Summary: Women at high genetic risk for ovarian cancer are advised to undergo risk-reducing surgery to remove their ovaries and fallopian tubes at a young age, which dramatically decreases the chance they will ever get ovarian cancer. However, these women will immediately enter menopause after their surgery which is recommended between the ages of 35 and 45, well before the average age of natural onset of menopause (51 years). Previous research has illustrated that premature menopause has both negative short- and long-term effects on a woman’s health. These short-term effects include severe hot flashes, night sweats, mood changes, sleep disturbances, reduced sexual functioning. The long-term effects include an increased risk of early onset osteoporosis, diabetes, and cardiovascular disease. Hormone replacement therapy (HRT) can reduce these short and long-term effects, however, many of these patients and their health care providers are uncertain if this can be used safely and finding the right HRT regimen often includes multiple adjustments. Thus, long-term compliance with HRT in this population is low. We implemented a “survivorship pathway” pilot at Vancouver Coastal Health in February 2021, to provide education and long-term follow-up care to these women. We will study whether this care improves HRT uptake, sustained use, menopausal symptoms and quality of life, and ultimately long-term health in this population. The early results of this successful pilot project highlight the health needs of this specific patient population, the positive impact on women’s lives, and it underscores the need to sustain this valuable resource.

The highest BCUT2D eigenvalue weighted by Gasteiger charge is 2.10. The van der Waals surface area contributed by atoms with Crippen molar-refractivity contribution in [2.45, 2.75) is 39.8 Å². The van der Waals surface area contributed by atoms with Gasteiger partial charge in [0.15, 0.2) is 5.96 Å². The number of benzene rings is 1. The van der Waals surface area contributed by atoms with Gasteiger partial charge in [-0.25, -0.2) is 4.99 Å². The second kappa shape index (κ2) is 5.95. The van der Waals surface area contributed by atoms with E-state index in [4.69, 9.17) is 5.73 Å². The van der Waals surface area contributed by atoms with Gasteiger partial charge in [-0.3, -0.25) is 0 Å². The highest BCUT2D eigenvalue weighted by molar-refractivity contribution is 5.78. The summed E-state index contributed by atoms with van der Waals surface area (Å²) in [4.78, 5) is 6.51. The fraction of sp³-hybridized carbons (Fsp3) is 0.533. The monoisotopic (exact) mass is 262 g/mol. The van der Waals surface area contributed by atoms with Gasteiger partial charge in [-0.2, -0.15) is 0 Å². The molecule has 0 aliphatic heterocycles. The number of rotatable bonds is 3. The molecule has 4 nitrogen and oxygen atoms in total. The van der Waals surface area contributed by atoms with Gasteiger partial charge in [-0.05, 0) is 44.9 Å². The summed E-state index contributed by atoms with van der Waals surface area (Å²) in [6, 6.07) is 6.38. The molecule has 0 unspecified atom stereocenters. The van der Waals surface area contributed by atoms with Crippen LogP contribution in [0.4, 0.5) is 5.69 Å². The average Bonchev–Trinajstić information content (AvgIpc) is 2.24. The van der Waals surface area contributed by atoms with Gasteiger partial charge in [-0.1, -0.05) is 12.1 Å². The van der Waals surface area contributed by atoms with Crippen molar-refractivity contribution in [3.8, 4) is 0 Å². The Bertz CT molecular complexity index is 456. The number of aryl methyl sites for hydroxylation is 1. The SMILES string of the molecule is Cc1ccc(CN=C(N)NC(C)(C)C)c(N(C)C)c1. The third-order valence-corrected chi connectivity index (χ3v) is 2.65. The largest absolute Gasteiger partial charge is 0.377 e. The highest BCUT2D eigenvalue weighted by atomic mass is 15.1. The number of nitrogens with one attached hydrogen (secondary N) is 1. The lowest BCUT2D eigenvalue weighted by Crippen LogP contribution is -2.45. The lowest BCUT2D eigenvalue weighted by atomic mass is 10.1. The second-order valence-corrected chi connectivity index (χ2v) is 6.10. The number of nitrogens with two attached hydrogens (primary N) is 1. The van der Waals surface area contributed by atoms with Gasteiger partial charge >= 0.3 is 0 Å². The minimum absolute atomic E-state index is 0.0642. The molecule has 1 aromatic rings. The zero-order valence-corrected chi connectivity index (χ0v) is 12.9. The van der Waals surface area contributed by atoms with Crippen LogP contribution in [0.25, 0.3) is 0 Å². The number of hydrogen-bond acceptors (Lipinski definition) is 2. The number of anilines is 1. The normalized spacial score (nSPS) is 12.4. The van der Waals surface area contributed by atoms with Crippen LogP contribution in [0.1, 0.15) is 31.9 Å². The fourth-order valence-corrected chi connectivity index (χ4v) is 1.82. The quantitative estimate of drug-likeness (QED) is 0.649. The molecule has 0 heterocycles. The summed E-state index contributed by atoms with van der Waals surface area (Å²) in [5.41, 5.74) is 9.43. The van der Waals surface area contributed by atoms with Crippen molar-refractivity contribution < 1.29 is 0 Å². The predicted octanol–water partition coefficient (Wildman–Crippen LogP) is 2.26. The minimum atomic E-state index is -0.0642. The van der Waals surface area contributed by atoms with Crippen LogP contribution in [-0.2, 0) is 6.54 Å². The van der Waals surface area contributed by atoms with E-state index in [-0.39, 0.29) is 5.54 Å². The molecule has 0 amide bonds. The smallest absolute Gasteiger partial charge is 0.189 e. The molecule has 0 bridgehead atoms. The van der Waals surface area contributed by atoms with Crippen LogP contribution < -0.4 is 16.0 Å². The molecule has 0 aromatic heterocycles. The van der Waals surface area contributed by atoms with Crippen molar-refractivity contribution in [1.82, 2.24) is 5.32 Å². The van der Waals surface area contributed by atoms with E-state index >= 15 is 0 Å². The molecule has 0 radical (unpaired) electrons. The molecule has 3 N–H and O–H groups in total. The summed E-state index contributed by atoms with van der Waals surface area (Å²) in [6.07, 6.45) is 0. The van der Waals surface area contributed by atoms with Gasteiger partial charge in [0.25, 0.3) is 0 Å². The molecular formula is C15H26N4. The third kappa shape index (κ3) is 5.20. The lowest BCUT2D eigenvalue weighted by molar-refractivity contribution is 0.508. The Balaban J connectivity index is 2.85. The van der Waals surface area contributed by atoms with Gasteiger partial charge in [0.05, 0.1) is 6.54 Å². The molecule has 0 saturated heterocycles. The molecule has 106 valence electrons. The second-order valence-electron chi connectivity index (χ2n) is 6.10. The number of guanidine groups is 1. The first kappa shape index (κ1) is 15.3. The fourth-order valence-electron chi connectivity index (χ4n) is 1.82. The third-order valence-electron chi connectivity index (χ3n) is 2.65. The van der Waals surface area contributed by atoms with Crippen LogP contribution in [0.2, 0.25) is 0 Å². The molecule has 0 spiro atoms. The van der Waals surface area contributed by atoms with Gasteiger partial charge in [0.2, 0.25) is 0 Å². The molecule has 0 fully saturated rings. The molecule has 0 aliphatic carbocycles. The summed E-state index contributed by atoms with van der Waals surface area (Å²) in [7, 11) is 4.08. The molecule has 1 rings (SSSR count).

Recipient: Dr. Yvette Drew
Project: The Investigation into the utility of the PrOTYPE assay as part of the NEOCATS-Tx program*
*NEOCATS –Tx: A translational program to support the phase 2, proof of concept NEoadjuvant Olaparib Combination OvArian Cancer Targeted Study
Primary Investigator(s): Dr. Yvette Drew, Dr. Michael Anglesio (Co-PI), Dr. Aline Talhouk (Co-PI)
Summary: The NEOCATS-Tx program will enable critical translational work to be undertaken on patient samples collected prospectively as part of the NEOCATS trial. It will improve our understanding better as to how and in which patients this novel treatment might work best. Specifically investigating the utility of the clinically validated, Vancouver developed PrOTYPE assay in this HRD biomarker negative HGSOC population before and after treatment. To determine if this assay is not only prognostic but predictive of a treatment response. The NEOCATS clinical trial proposal in itself is truly novel as it seeks to investigate for the first time a chemotherapy sparing approach to HGSOC in the neoadjuvant setting. Potentially shifting the paradigm in ovarian cancer away from platinum-based chemotherapy in the front-line setting. It will also investigate a novel biomarker driven, targeted treatment in the poorest patient group. If the trial is successful in meeting its primary endpoint demonstrating that this targeted triplet of Olaparib, Durvalumab and Bevacizumab is effective and safe, it is critical that we try to understand as much as possible how these treatments might be working together and develop biomarkers to determine who responds and who does not.
Congratulations again to the recipients! To see past recipients and stay updated on our funding opportunities, please see “Funding Opportunities” under the research section of the GCI website.